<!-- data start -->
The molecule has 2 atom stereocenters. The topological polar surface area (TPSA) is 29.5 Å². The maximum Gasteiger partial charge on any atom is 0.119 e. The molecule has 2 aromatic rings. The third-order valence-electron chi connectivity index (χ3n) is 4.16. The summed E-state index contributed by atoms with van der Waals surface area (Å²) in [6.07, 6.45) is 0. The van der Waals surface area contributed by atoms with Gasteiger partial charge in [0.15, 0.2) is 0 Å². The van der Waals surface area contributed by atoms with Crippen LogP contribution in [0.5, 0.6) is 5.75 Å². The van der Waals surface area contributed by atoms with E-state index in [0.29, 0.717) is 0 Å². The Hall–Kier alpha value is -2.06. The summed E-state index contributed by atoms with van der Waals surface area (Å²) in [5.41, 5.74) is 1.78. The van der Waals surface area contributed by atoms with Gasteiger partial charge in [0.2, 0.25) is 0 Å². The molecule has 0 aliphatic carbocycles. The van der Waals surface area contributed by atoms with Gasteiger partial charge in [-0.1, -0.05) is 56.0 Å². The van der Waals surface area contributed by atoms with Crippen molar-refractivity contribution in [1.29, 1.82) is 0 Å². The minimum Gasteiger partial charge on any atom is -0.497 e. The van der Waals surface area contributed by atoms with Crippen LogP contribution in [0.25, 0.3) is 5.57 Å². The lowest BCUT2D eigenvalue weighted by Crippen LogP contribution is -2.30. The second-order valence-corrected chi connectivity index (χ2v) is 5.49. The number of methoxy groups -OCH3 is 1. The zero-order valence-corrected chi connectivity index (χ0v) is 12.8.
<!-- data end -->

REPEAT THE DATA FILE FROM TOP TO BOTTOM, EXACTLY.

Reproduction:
The molecule has 2 atom stereocenters. The topological polar surface area (TPSA) is 29.5 Å². The maximum Gasteiger partial charge on any atom is 0.119 e. The molecule has 2 aromatic rings. The third-order valence-electron chi connectivity index (χ3n) is 4.16. The summed E-state index contributed by atoms with van der Waals surface area (Å²) in [6.07, 6.45) is 0. The van der Waals surface area contributed by atoms with Gasteiger partial charge in [0.15, 0.2) is 0 Å². The van der Waals surface area contributed by atoms with Crippen LogP contribution in [0.5, 0.6) is 5.75 Å². The van der Waals surface area contributed by atoms with E-state index in [0.29, 0.717) is 0 Å². The Hall–Kier alpha value is -2.06. The summed E-state index contributed by atoms with van der Waals surface area (Å²) in [5.41, 5.74) is 1.78. The van der Waals surface area contributed by atoms with Gasteiger partial charge in [0.2, 0.25) is 0 Å². The molecule has 0 aliphatic carbocycles. The van der Waals surface area contributed by atoms with Gasteiger partial charge in [-0.1, -0.05) is 56.0 Å². The van der Waals surface area contributed by atoms with Crippen molar-refractivity contribution in [1.29, 1.82) is 0 Å². The minimum Gasteiger partial charge on any atom is -0.497 e. The van der Waals surface area contributed by atoms with Crippen LogP contribution in [0.25, 0.3) is 5.57 Å². The lowest BCUT2D eigenvalue weighted by Crippen LogP contribution is -2.30. The second-order valence-corrected chi connectivity index (χ2v) is 5.49. The number of methoxy groups -OCH3 is 1. The zero-order valence-corrected chi connectivity index (χ0v) is 12.8.